About one-third (31 percent) of employed adults have difficulty managing work and family responsibilities. While 35 percent cite jobs interfering with their family or personal time as a significant source of stress. Stress causes more than half of Americans (54 percent) to fight with people close to them. When facing a challenge or a problem that needs to be resolved on any level of our professional or personal lives, staying calm is one of the most important keys to problem-solving.
The reason for that is that staying calm allows you to think logically and take decisions accordingly. Clarity of mind is extremely important while you are dealing with problems. When you’re calm, consciously engage your frontal lobes by thinking about the situation and finding a thoughtful, rational solution. When you feel threatened and afraid, the amygdala, which is in control of impulsivity in our brain, automatically activates the fight-or-flight response by sending out signals to release stress hormones that prepare your body to fight or run away.
This response is triggered by emotions like fear, anxiety, aggression, and anger. In other words: to make good executive decisions in your personal or professional life, you want to be thinking out of the prefrontal cortex in your brain, you do not want to be under the amygdala hijack and under fight or flight, impulsive type of behavior. To do that, stop, breath, take a break, drink something warm, and calm yourself down. Before you do anything at all if you are feeling anxious, angry or very emotional.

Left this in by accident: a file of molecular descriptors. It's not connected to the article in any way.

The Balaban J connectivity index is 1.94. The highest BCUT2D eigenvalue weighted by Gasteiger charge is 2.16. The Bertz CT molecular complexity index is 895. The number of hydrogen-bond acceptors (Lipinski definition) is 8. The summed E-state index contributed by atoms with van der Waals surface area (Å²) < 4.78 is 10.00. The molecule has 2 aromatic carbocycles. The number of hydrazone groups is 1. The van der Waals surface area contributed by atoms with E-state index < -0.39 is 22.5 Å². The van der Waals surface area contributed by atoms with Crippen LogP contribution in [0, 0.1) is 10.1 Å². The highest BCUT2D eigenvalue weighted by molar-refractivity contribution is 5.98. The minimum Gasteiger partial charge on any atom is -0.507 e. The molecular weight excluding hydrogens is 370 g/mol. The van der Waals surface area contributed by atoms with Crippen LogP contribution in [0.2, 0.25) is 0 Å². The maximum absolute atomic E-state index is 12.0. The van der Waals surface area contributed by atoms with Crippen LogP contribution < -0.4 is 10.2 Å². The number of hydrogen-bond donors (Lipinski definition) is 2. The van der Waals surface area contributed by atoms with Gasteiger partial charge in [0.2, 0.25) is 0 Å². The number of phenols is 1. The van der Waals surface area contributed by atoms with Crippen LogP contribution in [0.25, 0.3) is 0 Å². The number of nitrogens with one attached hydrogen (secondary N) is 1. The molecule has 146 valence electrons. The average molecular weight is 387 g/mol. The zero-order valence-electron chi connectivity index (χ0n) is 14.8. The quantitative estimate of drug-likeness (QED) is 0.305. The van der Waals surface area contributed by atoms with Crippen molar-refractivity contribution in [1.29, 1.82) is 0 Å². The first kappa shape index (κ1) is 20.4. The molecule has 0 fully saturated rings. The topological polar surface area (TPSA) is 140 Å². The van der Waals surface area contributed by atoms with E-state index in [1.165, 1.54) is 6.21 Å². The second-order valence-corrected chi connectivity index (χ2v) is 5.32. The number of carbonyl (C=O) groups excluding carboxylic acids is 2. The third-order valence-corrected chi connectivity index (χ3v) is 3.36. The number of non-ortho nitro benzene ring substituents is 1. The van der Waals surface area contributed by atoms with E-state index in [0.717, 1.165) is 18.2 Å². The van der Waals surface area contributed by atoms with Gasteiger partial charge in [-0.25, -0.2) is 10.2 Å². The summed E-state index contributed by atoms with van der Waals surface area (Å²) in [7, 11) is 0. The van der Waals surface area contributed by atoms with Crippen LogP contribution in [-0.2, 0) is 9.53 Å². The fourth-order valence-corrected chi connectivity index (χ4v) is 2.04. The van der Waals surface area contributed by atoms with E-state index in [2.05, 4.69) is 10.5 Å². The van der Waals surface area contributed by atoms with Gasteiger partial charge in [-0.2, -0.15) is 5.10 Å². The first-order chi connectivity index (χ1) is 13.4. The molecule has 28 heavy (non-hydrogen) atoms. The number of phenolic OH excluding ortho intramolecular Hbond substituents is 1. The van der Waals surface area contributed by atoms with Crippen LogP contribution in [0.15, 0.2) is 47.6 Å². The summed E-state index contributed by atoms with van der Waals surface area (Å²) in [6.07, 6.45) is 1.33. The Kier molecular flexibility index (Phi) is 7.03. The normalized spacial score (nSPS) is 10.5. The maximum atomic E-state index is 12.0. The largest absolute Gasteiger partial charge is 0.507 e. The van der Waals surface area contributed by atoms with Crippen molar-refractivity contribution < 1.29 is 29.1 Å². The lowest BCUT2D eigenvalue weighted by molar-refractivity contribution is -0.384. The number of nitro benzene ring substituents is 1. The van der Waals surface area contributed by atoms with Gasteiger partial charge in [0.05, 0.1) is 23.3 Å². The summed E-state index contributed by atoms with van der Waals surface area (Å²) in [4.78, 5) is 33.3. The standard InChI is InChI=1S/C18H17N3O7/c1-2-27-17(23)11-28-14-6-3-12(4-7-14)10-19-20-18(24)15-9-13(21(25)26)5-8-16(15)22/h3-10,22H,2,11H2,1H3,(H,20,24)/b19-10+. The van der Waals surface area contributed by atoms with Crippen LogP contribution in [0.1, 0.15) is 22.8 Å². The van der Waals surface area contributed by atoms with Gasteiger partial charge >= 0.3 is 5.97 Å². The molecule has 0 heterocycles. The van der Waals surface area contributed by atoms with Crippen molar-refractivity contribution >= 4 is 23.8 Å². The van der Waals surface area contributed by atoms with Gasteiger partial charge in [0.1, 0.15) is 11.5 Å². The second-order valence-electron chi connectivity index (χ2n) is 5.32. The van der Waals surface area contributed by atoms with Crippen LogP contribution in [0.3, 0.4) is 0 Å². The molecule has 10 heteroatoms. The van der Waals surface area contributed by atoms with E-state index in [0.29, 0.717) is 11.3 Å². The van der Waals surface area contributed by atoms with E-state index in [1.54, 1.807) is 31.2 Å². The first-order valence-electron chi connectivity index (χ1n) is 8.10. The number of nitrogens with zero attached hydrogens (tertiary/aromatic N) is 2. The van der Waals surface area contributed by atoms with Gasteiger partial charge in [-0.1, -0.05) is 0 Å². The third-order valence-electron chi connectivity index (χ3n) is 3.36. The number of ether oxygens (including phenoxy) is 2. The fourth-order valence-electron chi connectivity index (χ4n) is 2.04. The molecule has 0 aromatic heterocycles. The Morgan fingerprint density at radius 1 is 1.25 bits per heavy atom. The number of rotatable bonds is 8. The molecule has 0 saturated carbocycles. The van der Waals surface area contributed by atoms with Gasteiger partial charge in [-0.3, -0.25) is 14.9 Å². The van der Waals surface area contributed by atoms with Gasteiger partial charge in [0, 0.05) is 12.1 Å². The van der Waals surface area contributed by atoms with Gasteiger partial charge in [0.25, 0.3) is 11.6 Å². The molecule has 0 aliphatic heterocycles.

Step 2: Outline the problem clearly
Albert Einstein once said, “If I were given one hour to save the planet, I would spend 59 minutes defining the problem and one minute resolving it.” While that may sound extreme, it does highlight the importance of defining problems. It also hints at some interesting facts: A well-defined problem often contains its own solution within it, and that solution is usually quite obvious and straightforward. By defining problems properly, you make them easier to solve, which means saving time, money and resources. I cannot stress enough how important it is to define problems and challenges clearly before embarking on a journey of resolving them.
Researchers from MIT’s Sloan School of Management say being able to clearly define problems is the most underrated skill in management. The problems or challenges may seem clear at first, but quite often later they prove to be complex, with several underlying issues and clouded with emotions and stress. To outline a problem clearly, ask yourself this: What is going on? If you cannot answer that question in one sentence, you are not clear enough about what is going on. Make yourself write down the answer. Clarity of the problem
Step 3: Leave what doesn’t work behind
We are creatures of habit, which has to do with neural pathways that get created as we do things. When we do something right, a pathway is created. Unfortunately, a pathway is also created when we do something wrong. So, the reason we keep making the same mistakes is that we slip by default back into existing neural pathways. The goal is to get yourself out of autopilot and bring yourself to a place of ultra-focus by realizing what works for you and what doesn’t. Because we are creatures of habit, we tend to repeat the same things that do not work for us over and over again, and then with increased intensity, just to get the same result.